|Zon Ito||Born in Osaka in 1971. Lives in Kyoto. Ito graduated from Kyoto City University of Arts in 1996. He has presented ra variety of styles of work including embroidered textiles, animation, drawing, and sculpture. His domestic and international exhibitions have included: The End of the Neighborhood at the WATARI-UM, the Watari Museum of Contemporary Art, Tokyo (2003); Three Individuals at the National Museum of Art, Osaka (2006); Louisa Bufardeci & Zon Ito at the Museum of Contemporary Art, Sydney (2009); Primary Field II at the Museum of Modern Art, Hayama (2010–11); Ways of Worldmaking at the National Museum of Art, Osaka (2011); Beppu mimicry (KASHIMA 2012 BEPPU ARTIST IN RESIDENCE), Oita (2012); Now Japan at KAdE Kunsthal, Amersfoort (2013–14); and Isobe-yu Gallery/Isobeyu Bathhouse Restoration Project, Maebashi (2013). Ito’s works have been collected by museums including the Walker Art Center in Minneapolis; The WATARI-UM the Watari Museum of Contemporary Art, Tokyo; the Museum of Contemporary Art, Tokyo; the Takamatsu City Art Museum; and the National Museum of Art, Osaka.|
|Ryoko Aoki||Born in Hyogo in 1973. Lives in Kyoto. MFA in visual design from Kyoto University of Fine Art. Aoki’s works are often comprised of sketches of a variety of images including plants and animals, fragments of daily life, and geometric patterns. Her major solo exhibitions have included: CRITERIUM 51 at Art Tower Mito, Ibaraki (2002); HAMMER PROJECT Ryoko Aoki at the UCLA Hammer Museum, Los Angeles (2005–06); and Seeds of Wildflower at On Sundays, Tokyo (2010). Her major group exhibitions have included: Documenta 12 in Kassel (2007); The Door into Summer: The Age of Micropop at Art Tower Mito, Ibaraki (2007); Winter Garden (2009) at the Hara Museum of Contemporary Art, Tokyo; Garden of Painting: Japanese Art of the 00s at the National Museum of Art, Osaka (2010); You reach out –right now- for something: Questioning the Concept of Fashion at Art Tower Mito and the Marugame Genichiro-Inokuma Museum of Contemporary Art (2014); and Chronicals 1995– for the 20th Anniversary MOT Special Collection at the Museum of Contemporary Art, Tokyo (2014). Aoki’s works have been colleted by museums including the Museum of Modern Art, New York; Takamatsu City Art Museum; and the Museum of Contemporary Art, Tokyo.|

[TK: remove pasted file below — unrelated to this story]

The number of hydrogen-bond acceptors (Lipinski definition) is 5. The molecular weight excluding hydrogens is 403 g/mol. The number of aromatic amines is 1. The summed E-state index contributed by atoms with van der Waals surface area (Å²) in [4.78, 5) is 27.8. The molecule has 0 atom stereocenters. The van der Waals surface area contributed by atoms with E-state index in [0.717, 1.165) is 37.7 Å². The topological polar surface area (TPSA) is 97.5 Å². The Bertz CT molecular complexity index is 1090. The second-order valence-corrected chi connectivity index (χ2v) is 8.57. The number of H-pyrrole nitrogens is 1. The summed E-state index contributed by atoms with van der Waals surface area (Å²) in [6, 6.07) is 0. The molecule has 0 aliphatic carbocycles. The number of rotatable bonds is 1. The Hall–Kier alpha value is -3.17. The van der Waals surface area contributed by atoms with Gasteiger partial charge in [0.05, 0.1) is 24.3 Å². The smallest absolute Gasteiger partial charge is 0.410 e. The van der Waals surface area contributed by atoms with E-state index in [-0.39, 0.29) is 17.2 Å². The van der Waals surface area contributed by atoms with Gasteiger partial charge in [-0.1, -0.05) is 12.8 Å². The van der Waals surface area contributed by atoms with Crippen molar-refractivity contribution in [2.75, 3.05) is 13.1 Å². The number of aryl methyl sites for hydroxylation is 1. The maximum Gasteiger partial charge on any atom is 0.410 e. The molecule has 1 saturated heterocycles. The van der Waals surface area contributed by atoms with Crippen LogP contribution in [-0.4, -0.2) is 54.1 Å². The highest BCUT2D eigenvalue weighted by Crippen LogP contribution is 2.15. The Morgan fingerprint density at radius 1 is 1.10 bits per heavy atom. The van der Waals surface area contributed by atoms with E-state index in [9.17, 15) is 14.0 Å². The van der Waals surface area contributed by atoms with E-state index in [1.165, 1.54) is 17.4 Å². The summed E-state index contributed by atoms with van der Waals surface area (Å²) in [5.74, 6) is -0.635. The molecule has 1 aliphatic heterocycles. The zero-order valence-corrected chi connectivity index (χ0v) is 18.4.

|(1) Dance Performance by Yasutake Shimaji|
|Date & Time:||April 25th (Sat) 7:15PM–8:00PM|
|Capacity:||30 guests (selected by lottery if requests exceed capacity)|
|Participation Fee: None|
|(2) Gallery Talk: Zon Ito|
|Date & Time:||May 17th (Sun) 2:00PM–4:00PM|
|Place:||Word Hall, Tokyo Ginza Shiseido Building, 9th Floor|
|Capacity:||60 guests (selected by lottery if requests exceed capacity)|
|Participation Fee: None|
|Inquiries：||The Shiseido Gallery (Tel 03-3572-3901 or Fax 03-3572-3951)|
■Exhibition Details for Tsubaki-kai 2015 — Shoshin
|Organized by Shiseido Co., Ltd.|
|Duration:||April 4 (Sat) to May 24 (Sun), 2015|
The Shiseido Gallery
Tokyo Ginza Shiseido Building, B1, 8-8-3 Ginza, Chuo-ku, Tokyo 104-0061
Weekdays: 11:00 AM - 7:00 PM,
Sundays and National Holidays: 11:00 AM - 6:00 PM
Closed on Monday (including public holidays)
|Admission is free|